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FLORIDA CRAB HOUSE v. ROY P. HAKE (10/20/78)

SUPERIOR COURT OF PENNSYLVANIA


decided: October 20, 1978.

FLORIDA CRAB HOUSE, INC.
v.
ROY P. HAKE, APPELLANT

No. 436 March Term, 1977, Appeal from the Order entered July 11, 1977, of the Court of Common Pleas of York County, Pennsylvania, Civil Action-Law Division, at No. 77-N-258.

COUNSEL

Gibson Smith, Jr., York, for appellant.

No appearance entered nor brief submitted for appellee.

Jacobs, President Judge, and Hoffman, Cercone, Price, Van der Voort, Spaeth and Hester, JJ. Hoffman, J., did not participate in the consideration or decision of this case.

Author: Hester

[ 259 Pa. Super. Page 231]

This is an appeal from the lower court's refusal to strike a default judgment.

The facts are as follows: On January 19, 1977, appellee Florida Crab House, Inc. caused said judgment to be entered against appellant pursuant to a boilerplate confession of judgment clause contained in a judgment note executed by appellant in conjunction with an agreement of sale wherein appellant agreed to purchase the stock of appellee corporation for $229,000.00. The note was intended as a down payment for the stock.

On April 22, 1977, the lower court issued a rule upon appellee to show cause why the judgment should not be stricken. Discovery consisted of the taking of the depositions of appellant and the President of appellee corporation (Kenneth J. Ruth).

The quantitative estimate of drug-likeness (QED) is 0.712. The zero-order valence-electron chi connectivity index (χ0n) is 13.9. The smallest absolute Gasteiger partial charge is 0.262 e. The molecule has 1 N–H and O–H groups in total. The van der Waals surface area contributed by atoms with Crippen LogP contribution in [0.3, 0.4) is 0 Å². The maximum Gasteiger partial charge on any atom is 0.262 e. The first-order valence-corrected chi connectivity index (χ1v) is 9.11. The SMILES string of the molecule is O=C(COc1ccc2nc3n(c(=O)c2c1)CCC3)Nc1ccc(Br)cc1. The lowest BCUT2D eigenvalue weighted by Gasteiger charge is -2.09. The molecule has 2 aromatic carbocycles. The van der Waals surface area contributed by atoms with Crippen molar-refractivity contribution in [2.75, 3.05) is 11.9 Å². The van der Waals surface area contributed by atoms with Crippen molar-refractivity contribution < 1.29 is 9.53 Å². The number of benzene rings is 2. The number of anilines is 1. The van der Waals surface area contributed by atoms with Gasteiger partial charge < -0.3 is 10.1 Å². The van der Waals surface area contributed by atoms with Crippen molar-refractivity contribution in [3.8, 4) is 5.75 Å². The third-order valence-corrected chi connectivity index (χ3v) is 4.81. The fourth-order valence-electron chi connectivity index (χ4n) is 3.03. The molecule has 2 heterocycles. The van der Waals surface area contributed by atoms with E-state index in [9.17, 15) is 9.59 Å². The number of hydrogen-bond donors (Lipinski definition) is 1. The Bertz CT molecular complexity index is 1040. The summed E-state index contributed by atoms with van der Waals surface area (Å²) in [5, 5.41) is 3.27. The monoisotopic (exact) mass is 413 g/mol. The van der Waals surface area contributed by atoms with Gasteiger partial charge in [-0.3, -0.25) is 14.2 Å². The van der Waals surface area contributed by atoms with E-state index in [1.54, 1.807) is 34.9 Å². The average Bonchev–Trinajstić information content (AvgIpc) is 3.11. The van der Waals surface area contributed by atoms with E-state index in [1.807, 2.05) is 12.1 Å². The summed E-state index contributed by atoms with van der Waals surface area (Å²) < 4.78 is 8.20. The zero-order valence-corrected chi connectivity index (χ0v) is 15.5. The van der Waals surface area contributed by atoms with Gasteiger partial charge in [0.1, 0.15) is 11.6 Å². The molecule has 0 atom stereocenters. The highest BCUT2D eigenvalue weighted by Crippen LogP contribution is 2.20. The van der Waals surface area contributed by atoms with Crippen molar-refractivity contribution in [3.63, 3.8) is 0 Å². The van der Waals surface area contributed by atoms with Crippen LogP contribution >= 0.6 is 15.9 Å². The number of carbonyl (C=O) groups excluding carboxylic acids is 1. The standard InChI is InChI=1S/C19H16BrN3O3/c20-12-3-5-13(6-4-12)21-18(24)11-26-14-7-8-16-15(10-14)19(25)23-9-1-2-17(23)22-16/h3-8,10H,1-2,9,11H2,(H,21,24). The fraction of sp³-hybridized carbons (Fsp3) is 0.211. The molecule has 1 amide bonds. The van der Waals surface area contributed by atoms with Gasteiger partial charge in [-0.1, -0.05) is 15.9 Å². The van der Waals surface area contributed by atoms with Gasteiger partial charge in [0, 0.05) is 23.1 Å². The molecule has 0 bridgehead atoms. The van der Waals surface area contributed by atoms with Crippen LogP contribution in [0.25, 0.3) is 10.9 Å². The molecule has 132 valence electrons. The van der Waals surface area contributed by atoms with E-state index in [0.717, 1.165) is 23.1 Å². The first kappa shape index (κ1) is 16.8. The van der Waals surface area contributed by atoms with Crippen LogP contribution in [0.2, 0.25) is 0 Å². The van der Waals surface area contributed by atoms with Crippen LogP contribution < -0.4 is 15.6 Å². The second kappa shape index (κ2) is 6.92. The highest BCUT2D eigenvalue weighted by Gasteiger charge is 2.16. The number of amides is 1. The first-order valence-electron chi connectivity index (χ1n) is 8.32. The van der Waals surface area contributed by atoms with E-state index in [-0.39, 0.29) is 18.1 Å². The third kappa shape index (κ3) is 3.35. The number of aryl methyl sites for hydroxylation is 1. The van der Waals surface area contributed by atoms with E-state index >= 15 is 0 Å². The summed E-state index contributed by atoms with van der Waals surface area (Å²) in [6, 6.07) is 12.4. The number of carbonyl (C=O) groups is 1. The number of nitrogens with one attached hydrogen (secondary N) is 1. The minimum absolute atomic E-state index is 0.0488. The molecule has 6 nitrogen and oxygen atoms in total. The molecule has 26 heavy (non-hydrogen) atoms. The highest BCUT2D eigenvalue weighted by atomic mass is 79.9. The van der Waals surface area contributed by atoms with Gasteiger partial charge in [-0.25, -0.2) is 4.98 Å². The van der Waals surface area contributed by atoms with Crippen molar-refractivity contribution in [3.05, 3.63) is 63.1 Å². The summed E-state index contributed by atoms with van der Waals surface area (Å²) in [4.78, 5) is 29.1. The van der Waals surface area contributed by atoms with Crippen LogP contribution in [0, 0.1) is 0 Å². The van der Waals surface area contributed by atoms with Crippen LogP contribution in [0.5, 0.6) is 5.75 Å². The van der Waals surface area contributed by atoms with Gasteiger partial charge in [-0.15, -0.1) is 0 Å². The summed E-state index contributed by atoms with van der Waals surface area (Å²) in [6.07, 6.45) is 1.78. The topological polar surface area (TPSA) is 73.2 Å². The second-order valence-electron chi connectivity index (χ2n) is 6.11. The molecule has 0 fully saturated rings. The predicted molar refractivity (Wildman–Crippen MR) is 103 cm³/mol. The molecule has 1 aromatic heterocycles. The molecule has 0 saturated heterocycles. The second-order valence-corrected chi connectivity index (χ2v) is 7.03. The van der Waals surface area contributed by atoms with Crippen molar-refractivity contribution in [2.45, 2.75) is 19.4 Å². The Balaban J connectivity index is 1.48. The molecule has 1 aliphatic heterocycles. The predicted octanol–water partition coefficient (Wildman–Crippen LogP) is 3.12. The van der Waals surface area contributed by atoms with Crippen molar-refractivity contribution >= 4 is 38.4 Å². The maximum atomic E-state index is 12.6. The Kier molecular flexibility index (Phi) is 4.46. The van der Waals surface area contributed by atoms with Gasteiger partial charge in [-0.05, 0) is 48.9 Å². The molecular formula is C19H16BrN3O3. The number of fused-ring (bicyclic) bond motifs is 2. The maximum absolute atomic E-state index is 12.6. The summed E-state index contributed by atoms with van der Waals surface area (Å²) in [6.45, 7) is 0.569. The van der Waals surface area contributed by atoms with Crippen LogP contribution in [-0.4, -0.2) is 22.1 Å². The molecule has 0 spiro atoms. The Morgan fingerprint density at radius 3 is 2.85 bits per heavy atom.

Thereafter, the court issued an Opinion and Order denying appellant's Petition to Strike. Hence the within appeal.

We find the lower court abused its discretion and accordingly reverse.

The lower court sua sponte considered appellant's petition as a Petition to Open and not as a Petition to Strike.

[ 259 Pa. Super. Page 232]

In its Opinion, the court held, in relevant part:

Although the petition of the defendant is entitled "Petition to Strike-Off Judgment" and his prayer for relief requests the Court to "strike-off judgment" it is clear from reading the allegations in the petition that it is the Defendant buyer's wish to have the judgment opened since there is no allegation set forth in the petition which raises formal defects in the note or the proceedings, . . . We therefore will consider this matter as a Petition to Open Judgment. (Opinion, page 2)